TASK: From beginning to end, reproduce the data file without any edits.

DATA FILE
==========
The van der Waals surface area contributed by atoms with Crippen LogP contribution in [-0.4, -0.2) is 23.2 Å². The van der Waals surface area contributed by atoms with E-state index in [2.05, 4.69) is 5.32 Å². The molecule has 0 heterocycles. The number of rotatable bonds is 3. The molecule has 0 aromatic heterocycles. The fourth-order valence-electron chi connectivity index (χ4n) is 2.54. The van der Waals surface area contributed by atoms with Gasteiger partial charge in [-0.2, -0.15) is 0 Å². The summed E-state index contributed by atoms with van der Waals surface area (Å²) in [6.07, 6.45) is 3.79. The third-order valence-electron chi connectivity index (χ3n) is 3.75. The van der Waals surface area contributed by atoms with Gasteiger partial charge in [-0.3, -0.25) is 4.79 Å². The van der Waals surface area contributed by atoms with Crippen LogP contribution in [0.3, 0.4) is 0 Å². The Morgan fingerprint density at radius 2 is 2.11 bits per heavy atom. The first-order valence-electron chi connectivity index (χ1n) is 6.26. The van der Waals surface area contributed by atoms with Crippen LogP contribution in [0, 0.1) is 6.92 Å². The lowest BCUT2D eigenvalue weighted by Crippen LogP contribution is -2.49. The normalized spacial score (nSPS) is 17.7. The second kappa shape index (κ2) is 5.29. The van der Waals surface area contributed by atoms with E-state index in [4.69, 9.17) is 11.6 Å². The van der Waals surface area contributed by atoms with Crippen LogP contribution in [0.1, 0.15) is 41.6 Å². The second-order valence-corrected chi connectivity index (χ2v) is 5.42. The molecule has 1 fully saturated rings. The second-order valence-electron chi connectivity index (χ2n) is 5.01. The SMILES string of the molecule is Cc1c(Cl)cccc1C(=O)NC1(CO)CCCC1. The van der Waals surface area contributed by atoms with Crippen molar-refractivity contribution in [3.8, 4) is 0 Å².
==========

The van der Waals surface area contributed by atoms with Crippen LogP contribution in [-0.4, -0.2) is 23.2 Å². The van der Waals surface area contributed by atoms with E-state index in [2.05, 4.69) is 5.32 Å². The molecule has 0 heterocycles. The number of rotatable bonds is 3. The molecule has 0 aromatic heterocycles. The fourth-order valence-electron chi connectivity index (χ4n) is 2.54. The van der Waals surface area contributed by atoms with Gasteiger partial charge in [-0.2, -0.15) is 0 Å². The summed E-state index contributed by atoms with van der Waals surface area (Å²) in [6.07, 6.45) is 3.79. The third-order valence-electron chi connectivity index (χ3n) is 3.75. The van der Waals surface area contributed by atoms with Gasteiger partial charge in [-0.3, -0.25) is 4.79 Å². The van der Waals surface area contributed by atoms with Crippen LogP contribution in [0.3, 0.4) is 0 Å². The Morgan fingerprint density at radius 2 is 2.11 bits per heavy atom. The first-order valence-electron chi connectivity index (χ1n) is 6.26. The van der Waals surface area contributed by atoms with Crippen LogP contribution in [0, 0.1) is 6.92 Å². The lowest BCUT2D eigenvalue weighted by Crippen LogP contribution is -2.49. The normalized spacial score (nSPS) is 17.7. The second kappa shape index (κ2) is 5.29. The van der Waals surface area contributed by atoms with E-state index in [4.69, 9.17) is 11.6 Å². The van der Waals surface area contributed by atoms with Crippen LogP contribution in [0.1, 0.15) is 41.6 Å². The second-order valence-corrected chi connectivity index (χ2v) is 5.42. The molecule has 1 fully saturated rings. The second-order valence-electron chi connectivity index (χ2n) is 5.01. The SMILES string of the molecule is Cc1c(Cl)cccc1C(=O)NC1(CO)CCCC1. The van der Waals surface area contributed by atoms with Crippen molar-refractivity contribution in [3.8, 4) is 0 Å².